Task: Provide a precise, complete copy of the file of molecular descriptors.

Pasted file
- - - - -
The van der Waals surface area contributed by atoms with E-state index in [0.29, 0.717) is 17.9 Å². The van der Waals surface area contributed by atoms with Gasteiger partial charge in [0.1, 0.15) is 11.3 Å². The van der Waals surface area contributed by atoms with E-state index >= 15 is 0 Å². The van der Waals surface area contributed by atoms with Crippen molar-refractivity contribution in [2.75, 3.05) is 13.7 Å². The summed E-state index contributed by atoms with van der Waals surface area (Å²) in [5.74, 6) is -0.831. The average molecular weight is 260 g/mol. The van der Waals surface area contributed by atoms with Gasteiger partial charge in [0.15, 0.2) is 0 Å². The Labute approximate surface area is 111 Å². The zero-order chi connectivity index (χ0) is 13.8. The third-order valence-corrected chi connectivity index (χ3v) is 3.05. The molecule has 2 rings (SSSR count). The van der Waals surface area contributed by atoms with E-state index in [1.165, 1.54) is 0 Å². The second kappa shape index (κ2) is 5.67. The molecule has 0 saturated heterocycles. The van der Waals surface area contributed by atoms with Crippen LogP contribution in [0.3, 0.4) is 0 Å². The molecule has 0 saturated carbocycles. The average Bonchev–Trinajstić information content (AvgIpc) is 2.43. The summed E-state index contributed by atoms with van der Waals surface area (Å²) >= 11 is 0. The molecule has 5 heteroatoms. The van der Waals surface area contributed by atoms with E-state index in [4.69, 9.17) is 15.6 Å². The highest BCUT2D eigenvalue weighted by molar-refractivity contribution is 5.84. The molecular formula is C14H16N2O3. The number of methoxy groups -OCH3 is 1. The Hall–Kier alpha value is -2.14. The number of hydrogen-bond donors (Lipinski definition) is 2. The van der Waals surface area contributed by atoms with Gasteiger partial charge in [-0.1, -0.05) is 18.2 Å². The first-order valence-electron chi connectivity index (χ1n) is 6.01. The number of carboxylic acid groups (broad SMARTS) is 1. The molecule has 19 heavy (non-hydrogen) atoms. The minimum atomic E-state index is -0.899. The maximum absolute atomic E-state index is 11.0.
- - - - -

The van der Waals surface area contributed by atoms with E-state index in [0.29, 0.717) is 17.9 Å². The van der Waals surface area contributed by atoms with Gasteiger partial charge in [0.1, 0.15) is 11.3 Å². The van der Waals surface area contributed by atoms with E-state index >= 15 is 0 Å². The van der Waals surface area contributed by atoms with Crippen molar-refractivity contribution in [2.75, 3.05) is 13.7 Å². The summed E-state index contributed by atoms with van der Waals surface area (Å²) in [5.74, 6) is -0.831. The average molecular weight is 260 g/mol. The van der Waals surface area contributed by atoms with Gasteiger partial charge in [0.15, 0.2) is 0 Å². The Labute approximate surface area is 111 Å². The zero-order chi connectivity index (χ0) is 13.8. The third-order valence-corrected chi connectivity index (χ3v) is 3.05. The molecule has 2 rings (SSSR count). The van der Waals surface area contributed by atoms with E-state index in [1.165, 1.54) is 0 Å². The second kappa shape index (κ2) is 5.67. The molecule has 0 saturated heterocycles. The van der Waals surface area contributed by atoms with Crippen LogP contribution in [0.3, 0.4) is 0 Å². The molecule has 0 saturated carbocycles. The average Bonchev–Trinajstić information content (AvgIpc) is 2.43. The summed E-state index contributed by atoms with van der Waals surface area (Å²) >= 11 is 0. The molecule has 5 heteroatoms. The van der Waals surface area contributed by atoms with E-state index in [4.69, 9.17) is 15.6 Å². The highest BCUT2D eigenvalue weighted by molar-refractivity contribution is 5.84. The molecular formula is C14H16N2O3. The number of methoxy groups -OCH3 is 1. The Hall–Kier alpha value is -2.14. The number of hydrogen-bond donors (Lipinski definition) is 2. The van der Waals surface area contributed by atoms with Gasteiger partial charge in [-0.1, -0.05) is 18.2 Å². The first-order valence-electron chi connectivity index (χ1n) is 6.01. The number of carboxylic acid groups (broad SMARTS) is 1. The molecule has 19 heavy (non-hydrogen) atoms. The minimum atomic E-state index is -0.899. The maximum absolute atomic E-state index is 11.0.